Five biggest questions facing the Yankees
Is Joe Girardi in trouble?
It's hard to hold the manager responsible for virtually an entire lineup going into a postseason tailspin, so it's difficult to imagine Girardi, who has one year left on his contract, going anywhere. There were some rumblings from above when the Yankees were in the throes of their late-summer swoon, but Girardi and his team righted the ship and finished strong, two games ahead of the Orioles in the AL East.
Brian Cashman supported Girardi's move to bench Alex Rodriguez for ALDS Game 5 and the final two ALCS games, but there is concern in the organization about how that will play long-term, as A-Rod has five years left on his 10-year, $275-million contract. But none of that falls on the manager. A change or two on the coaching staff isn't out of the question.
Speaking of contracts, what about those of Robinson Cano and Curtis Granderson?
Under managing general partner Hal Steinbrenner, the Yankees have had a fairly non-negotiable policy of letting contracts expire before talking extensions. Exceptions weren't made for Jorge Posada, Girardi, Cashman or even Derek Jeter. But in July Cashman opened the door to doing so with Cano and Granderson, both of whom are due to become free agents after the 2013 season. Cano has a $15-million club option for 2013; Granderson's 2013 club option is $13 million.
And although Jeter isn't thought to be in the same situation, technically he is. He is due $17 million next season and has an $8-million player option for 2014.
Think Jeter might want to get in line if Cano and Granderson get their deals redone? Coming off the season he had, Jeter certainly would be entitled to do so.
Prediction: The club policy stays intact.
Will Rafael Soriano return?
The closer, who excelled after taking over for Mariano Rivera, has an out clause in his three-year deal that those around him expect him to trigger. That doesn't mean the 32-year-old righthander, who was 42-for-46 in save chances this season, won't be back next year. It's just likely that Soriano, due $13 million next season if he doesn't opt out, will test the market and see what kind of money he can get as a closer, his preferred role. Yes, Soriano recently said he'd be happy to go back to some kind of setup role next season, assuming Rivera is back, but that is likely to happen only if he doesn't land big money as a closer elsewhere.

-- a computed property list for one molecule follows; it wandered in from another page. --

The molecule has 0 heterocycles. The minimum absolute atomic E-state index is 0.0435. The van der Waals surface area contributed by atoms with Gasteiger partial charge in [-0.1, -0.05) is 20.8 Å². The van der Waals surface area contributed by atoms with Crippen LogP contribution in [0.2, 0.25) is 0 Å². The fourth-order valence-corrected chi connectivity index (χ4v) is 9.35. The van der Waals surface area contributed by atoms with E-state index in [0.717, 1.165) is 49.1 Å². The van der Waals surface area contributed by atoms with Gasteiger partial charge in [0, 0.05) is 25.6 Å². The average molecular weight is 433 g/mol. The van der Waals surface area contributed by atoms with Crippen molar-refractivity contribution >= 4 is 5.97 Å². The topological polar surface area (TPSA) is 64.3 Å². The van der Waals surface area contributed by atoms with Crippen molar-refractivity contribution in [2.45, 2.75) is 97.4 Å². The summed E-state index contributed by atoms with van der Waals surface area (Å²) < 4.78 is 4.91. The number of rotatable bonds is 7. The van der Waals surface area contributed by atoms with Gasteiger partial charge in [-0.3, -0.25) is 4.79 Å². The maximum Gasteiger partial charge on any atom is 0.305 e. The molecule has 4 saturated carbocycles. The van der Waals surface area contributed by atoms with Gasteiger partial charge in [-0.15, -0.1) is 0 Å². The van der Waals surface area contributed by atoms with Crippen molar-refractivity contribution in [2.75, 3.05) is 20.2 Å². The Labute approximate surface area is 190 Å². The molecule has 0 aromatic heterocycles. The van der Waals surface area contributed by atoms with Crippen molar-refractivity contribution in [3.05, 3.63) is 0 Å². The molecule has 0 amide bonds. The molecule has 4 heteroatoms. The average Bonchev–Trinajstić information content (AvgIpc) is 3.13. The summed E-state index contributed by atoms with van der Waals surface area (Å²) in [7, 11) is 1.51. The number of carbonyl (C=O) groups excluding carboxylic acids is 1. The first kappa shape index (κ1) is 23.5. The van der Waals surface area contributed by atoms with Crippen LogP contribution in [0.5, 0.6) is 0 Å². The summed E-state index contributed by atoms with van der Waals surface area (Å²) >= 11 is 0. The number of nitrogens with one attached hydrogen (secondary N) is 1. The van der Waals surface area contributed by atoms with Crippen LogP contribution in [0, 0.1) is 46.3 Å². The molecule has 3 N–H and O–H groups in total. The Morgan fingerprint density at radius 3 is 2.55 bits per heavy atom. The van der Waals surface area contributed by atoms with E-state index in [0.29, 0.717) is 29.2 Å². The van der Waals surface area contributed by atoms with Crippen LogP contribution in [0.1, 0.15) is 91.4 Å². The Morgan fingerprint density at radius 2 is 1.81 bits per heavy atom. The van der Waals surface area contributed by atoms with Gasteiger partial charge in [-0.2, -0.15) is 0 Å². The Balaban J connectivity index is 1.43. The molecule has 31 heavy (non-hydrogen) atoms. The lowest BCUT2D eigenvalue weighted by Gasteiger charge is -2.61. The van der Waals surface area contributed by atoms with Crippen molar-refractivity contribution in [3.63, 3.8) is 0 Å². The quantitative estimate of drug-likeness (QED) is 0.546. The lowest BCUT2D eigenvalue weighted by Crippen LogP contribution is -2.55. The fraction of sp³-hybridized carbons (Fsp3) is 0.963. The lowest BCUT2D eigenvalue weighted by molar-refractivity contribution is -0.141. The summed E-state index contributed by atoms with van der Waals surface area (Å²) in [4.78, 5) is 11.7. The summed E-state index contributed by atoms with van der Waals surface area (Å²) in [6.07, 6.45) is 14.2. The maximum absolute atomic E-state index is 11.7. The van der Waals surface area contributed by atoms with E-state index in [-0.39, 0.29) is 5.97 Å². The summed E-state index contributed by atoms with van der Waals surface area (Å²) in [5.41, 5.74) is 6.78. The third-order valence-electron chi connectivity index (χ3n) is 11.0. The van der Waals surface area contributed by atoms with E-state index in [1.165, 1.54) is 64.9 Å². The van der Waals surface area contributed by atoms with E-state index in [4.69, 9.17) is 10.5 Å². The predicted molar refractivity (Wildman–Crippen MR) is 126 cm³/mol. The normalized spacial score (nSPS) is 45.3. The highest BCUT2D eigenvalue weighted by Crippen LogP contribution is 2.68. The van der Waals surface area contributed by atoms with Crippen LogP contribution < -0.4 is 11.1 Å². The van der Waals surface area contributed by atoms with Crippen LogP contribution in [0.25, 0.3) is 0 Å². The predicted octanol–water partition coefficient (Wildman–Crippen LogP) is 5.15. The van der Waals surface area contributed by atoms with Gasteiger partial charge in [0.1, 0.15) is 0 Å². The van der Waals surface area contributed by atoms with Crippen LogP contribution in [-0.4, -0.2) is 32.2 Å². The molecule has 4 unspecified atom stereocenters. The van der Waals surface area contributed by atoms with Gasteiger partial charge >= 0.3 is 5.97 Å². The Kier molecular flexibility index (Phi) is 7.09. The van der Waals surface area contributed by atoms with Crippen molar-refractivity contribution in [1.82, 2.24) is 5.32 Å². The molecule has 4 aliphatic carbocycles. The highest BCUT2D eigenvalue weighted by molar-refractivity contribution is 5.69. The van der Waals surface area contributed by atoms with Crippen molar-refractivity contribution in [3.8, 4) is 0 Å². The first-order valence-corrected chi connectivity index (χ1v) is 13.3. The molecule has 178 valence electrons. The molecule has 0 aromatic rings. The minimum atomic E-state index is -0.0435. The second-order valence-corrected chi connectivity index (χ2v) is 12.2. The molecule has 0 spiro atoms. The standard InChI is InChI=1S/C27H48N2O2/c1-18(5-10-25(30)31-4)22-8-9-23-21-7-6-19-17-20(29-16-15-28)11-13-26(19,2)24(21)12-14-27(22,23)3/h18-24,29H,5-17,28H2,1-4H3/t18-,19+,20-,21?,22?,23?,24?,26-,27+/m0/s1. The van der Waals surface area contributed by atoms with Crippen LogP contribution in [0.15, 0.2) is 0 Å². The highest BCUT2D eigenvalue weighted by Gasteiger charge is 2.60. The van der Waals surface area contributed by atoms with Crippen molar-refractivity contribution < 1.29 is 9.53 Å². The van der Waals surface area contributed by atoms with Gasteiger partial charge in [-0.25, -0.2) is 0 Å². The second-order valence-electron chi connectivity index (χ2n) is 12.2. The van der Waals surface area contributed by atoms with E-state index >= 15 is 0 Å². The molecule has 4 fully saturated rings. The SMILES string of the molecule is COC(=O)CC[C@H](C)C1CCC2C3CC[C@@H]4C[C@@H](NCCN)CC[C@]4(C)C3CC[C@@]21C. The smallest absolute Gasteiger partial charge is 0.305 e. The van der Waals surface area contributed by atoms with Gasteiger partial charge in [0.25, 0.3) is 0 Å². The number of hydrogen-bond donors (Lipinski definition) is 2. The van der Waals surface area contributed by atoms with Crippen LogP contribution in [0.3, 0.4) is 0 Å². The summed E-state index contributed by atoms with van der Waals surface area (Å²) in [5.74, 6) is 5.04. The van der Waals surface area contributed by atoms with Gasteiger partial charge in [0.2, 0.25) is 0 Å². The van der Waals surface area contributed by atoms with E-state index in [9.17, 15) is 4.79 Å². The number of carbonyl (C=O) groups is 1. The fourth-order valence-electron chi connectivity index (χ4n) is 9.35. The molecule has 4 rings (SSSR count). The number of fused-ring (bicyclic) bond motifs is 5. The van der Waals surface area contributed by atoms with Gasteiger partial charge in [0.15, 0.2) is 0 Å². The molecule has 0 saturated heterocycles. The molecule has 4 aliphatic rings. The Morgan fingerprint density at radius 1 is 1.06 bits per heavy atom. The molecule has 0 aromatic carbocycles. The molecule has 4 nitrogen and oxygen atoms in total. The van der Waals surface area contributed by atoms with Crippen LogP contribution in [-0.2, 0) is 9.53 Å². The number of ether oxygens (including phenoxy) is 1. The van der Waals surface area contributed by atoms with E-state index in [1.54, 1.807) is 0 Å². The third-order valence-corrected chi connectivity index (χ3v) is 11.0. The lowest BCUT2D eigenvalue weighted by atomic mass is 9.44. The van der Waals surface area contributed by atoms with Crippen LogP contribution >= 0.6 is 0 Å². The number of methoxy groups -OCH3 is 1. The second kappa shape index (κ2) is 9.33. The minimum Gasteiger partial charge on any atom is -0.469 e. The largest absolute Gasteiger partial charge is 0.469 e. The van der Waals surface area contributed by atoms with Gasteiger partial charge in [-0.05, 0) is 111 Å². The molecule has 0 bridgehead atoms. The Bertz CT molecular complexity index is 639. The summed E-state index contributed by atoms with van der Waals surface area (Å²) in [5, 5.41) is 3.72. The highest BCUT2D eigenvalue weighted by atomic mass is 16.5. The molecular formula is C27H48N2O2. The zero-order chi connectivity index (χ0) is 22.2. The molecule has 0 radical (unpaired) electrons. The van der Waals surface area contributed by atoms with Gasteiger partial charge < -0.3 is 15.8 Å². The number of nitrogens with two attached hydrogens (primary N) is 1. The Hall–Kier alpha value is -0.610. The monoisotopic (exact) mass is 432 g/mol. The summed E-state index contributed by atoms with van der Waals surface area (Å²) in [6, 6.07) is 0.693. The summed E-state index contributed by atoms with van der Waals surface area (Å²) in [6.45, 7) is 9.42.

Speaking of Mariano, is it guaranteed he'll be back?
It's certainly likely. The Yankees want Rivera back and the closer has made it clear that he has no desire to pitch anywhere else.
But there are potential obstacles to a deal easily getting done, not the least of which is that he'll be a 43-year-old coming off knee injury who hasn't pitched in nearly a year. The Yankees gave Rivera a two-year, $30-million deal two offseasons ago but might be reluctant to make that kind of commitment, given the above factors, this offseason.
Meanwhile, questions surround another veteran pitcher, 40-year-old Andy Pettitte. The lefty hasn't said what he's thinking for 2013, and his answers to such inquiries have provided enough for those inclined to read tea leaves to feel strongly both ways.
Was 2012 the end of Swishilicious in pinstripes?
Nick Swisher dumped his former agent, Joe Bick, two years ago and signed with power agent Dan Lozano. Clients don't sign on with the Los Angeles-based Lozano, who put together Albert Pujols' $254-million deal with the Angels last offseason, to give discounts. Swisher has spent the last four years saying how much he loves playing in New York, but he undid much of that goodwill by criticizing fans after hearing some barbs for yet another poor postseason performance. At 31, he sees one last chance at a big contract. With Steinbrenner's mandate to cut payroll by 2014, he probably won't get it here.